Bethesda’s games tend to be on the ugly side, and make up for poorer tech with scope and personality. Now that Skyrim’s a few years old, and also designed to run on last-gen consoles as well as PCs, I hoped it would easily run on integrated graphics. Unfortunately, I wasn’t able to keep the framerate consistently above 30 fps with the settings it recommended.
Upon launching Skyrim, the game recommended a resolution of 1080p and the “low” quality preset. With those settings I played through the opening scene and dragon assault. The framerate often fluctuated around the 40 fps range, but depending what was on screen--some interiors strangely had the worst performance--the framerate would dive into the low 20 fps range.
That’s not terrible, but I don’t think locking the framerate at 30 fps would guarantee dip-free consistent performance. And this is vanilla Skyrim--I can imagine modding the game (and who wants to play without mods?) could drop that framerate lower still.
Verdict: Getting a consistent 30 fps requires some real graphics compromises, and that’s before mods enter the picture. Not a good integrated graphics candidate.
League of Legends
League of Legends didn’t become the biggest PC game in the world with punishing system requirements. Millions of kids play the game on budget laptops, and unsurprisingly my system with integrated graphics was more than up to the task of playing it at 60 frames per second. I first tried it at the default graphics settings: 1080p and medium high, which looked great. In a quick custom bot game I set up on Summoner’s Rift, the framerate would fluctuate between 70 and over 100 frames per second. Amazing! Even when I turned the settings up to “high,” I was still getting 70+ frames per second.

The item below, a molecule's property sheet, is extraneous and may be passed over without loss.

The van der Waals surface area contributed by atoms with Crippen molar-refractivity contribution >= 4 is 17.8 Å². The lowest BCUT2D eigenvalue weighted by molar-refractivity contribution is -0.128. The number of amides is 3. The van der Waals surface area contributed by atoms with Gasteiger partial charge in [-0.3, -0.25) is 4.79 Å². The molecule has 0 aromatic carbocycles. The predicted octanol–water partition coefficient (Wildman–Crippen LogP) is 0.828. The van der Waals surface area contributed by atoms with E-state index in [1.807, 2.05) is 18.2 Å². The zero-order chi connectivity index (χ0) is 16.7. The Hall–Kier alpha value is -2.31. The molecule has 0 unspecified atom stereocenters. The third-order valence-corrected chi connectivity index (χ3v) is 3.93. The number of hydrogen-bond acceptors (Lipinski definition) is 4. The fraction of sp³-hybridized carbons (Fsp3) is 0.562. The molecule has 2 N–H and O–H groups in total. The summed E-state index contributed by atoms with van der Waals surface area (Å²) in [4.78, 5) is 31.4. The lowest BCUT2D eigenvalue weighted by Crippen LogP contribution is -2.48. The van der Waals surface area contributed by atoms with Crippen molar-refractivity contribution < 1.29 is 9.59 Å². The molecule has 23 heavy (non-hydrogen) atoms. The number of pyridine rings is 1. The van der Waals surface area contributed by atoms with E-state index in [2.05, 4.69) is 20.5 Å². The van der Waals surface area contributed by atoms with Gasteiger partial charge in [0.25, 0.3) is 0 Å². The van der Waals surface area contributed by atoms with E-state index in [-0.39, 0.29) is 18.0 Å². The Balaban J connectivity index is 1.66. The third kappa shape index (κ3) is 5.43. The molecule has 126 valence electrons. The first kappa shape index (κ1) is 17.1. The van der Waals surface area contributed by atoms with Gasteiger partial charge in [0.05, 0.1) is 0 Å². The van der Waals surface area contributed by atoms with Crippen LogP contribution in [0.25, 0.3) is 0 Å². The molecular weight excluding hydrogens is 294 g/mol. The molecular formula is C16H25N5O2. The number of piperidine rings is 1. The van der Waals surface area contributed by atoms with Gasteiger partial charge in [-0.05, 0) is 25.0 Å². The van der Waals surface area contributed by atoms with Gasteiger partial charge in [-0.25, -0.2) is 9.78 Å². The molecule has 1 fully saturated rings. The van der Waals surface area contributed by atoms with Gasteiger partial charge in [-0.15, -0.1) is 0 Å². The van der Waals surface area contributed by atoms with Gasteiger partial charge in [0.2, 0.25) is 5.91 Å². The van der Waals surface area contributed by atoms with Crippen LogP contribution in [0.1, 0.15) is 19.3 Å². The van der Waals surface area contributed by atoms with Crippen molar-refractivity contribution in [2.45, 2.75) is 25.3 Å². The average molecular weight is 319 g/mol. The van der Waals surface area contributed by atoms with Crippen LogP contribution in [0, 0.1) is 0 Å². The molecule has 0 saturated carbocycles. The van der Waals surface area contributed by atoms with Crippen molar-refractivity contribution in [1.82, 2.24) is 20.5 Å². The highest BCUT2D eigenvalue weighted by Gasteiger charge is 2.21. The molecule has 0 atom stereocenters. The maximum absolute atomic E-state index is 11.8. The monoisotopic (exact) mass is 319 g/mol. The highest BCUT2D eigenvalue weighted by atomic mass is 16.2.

That was in a game against dumb bots with very little action on the screen, however. For a better test, I jumped into an ARAM game with other human players, where there were 10 champions on the screen and abilities popping off every few seconds. Here the medium high settings didn’t fare as well. The framerate frequently dropped down to 40 fps and didn’t get much higher than 70. Still totally playable, but inconsistent. I had to change the settings to low to keep the framerate from ever dipping below 60 fps. On my laptop’s integrated GPU, I think playing on medium would be palatable: mostly 60+ fps, with the occasional small dip down into the 50s.